Z: In Three Kings, they shot Tucson for Iraq. Don't get any ideas, Mr. Cheney! And in Desert Bloom, they shot Congress Street for '50s Las Vegas.
J: I've stood where they shot that! You could tour a lot of film-shooting sites in the area. Like Confessions of a Dangerous Mind: Parts of it were shot at the White Stallion Ranch in the Tucson Mountains. Or the Chicago Store on Congress is in Martin Scorsese's Alice Doesn't Live Here Anymore.
Z: Do you remember what happens in the scene?
J: I think Jodie Foster goes there for guitar lessons.
Z: Well, you should call her up to fact-check.
J: The weird thing about Jodie Foster is, I call her and I call her and I call her, and she never calls back, and it just makes me want to kill the president. I can't publish that because the FBI will come visit me. ... Three Kings was shot at the Sacaton Mine near Casa Grande.
Z: Hey, there you go. That's pretty much Tucson.
J: And there are some Tucson people in that movie.
Z: Is Bob Bookman in it?
J: He's like God: He's everywhere. Guess where they shot Boys on the Side?
Z: I was there for that. Parts of it were shot just outside the Tucson Weekly's offices. I remember I was parked at the TW parking lot, and they wouldn't let me out. I was trapped by Whoopi Goldberg.
J: That's sounds like a bad sex dream. I'm told that people still call the Tucson Film Office to ask if they can buy the house where the girls lived in Boys on the Side. It's a little adobe house on the eastside.
Z: Is it still available?
J: It is not currently for sale. In Bodies, Rest and Motion, they added an addition to a house on Drachman Street.
Z: I was on that set when they shot it.
J: Oh yeah, tell us a little about that. Didn't you get to see Eric Stoltz in his underpants?
Z: I was supposed to interview Eric Stoltz, and after he was done shooting, I walked back to his trailer with him. Little did I know he was going to disrobe in front of me. He was wearing tighty-whities.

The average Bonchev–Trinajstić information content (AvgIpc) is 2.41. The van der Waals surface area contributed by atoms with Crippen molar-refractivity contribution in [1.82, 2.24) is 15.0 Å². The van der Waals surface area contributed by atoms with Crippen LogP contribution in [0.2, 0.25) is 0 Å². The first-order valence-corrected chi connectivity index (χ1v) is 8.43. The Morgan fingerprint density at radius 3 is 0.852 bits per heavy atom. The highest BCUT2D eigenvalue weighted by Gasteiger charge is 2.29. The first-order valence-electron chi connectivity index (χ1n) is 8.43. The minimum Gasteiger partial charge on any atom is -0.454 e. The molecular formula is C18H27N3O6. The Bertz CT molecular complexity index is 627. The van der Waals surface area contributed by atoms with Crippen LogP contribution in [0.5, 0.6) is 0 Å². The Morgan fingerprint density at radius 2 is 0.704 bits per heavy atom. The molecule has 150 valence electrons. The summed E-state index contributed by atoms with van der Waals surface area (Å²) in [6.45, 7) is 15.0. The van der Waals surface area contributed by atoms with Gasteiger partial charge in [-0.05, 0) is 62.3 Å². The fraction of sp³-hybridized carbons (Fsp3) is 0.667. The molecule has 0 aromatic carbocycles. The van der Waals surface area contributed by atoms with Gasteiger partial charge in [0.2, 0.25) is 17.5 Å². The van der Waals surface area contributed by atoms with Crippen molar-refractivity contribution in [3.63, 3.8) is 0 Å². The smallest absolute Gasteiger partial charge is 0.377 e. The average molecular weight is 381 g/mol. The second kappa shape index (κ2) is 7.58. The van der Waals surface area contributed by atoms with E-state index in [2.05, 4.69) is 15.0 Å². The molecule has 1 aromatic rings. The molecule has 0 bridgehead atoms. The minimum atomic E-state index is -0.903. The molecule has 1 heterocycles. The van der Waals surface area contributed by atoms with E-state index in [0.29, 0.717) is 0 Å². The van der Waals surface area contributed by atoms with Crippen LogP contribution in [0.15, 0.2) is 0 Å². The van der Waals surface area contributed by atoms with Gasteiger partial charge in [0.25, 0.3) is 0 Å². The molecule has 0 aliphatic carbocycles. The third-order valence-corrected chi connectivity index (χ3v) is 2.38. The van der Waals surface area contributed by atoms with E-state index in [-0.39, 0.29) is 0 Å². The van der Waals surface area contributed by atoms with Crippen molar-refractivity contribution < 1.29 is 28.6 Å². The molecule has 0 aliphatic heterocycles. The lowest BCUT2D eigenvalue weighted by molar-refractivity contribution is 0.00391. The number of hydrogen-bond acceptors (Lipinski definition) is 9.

J: How would you describe his package?
Z: Um, you know, I really didn't zero in on it.
J: So you would use the term "meaty" in describing it?
Z: And then Bridget Fonda came to the door of the trailer, and I was kind of hoping she would disrobe in front of me as well, but no luck.
J: There are so few perks to being a film reviewer.
Z: Tank Girl was shot at Park Mine near Green Valley. That's the movie where Malcolm McDowell gets mad at people.
J: Yeah, he played a guy who tried to control the water supply, eerily reminiscent of modern day Tucsonan developers! It also really made Lori Petty's career; she became a superstar, as most people who appear in Tucson films do.
Z: I think that shot her up into the stratosphere. She may never come down. Tin Cup was shot at the Tubac Golf Resort, as well as on Congress Street and under the arches in front of Value Village on Fourth Avenue. And at Ten's Dance Club! Many Hollywood directors are drawn to Tucson for our low-cost, high-quality naked dancers.
J: Yes. Yes indeed. OK, when they did Can't Buy Me Love, they completely took over Tucson High School.
Z: Yeah. It was also shot at a place called Scoops, on Speedway Boulevard. And it was also shot at Hill Farm and Pima Air Museum. My favorite scene was when Patrick Dempsey took the popular girl to one of the big airplanes, and I think they actually got in the cockpit of the plane and had a romantic dinner or something.
J: Does he take the word "cockpit" literally?
Z: I think so. Anyway, Can't Buy Me Love might be the most Tucson film there is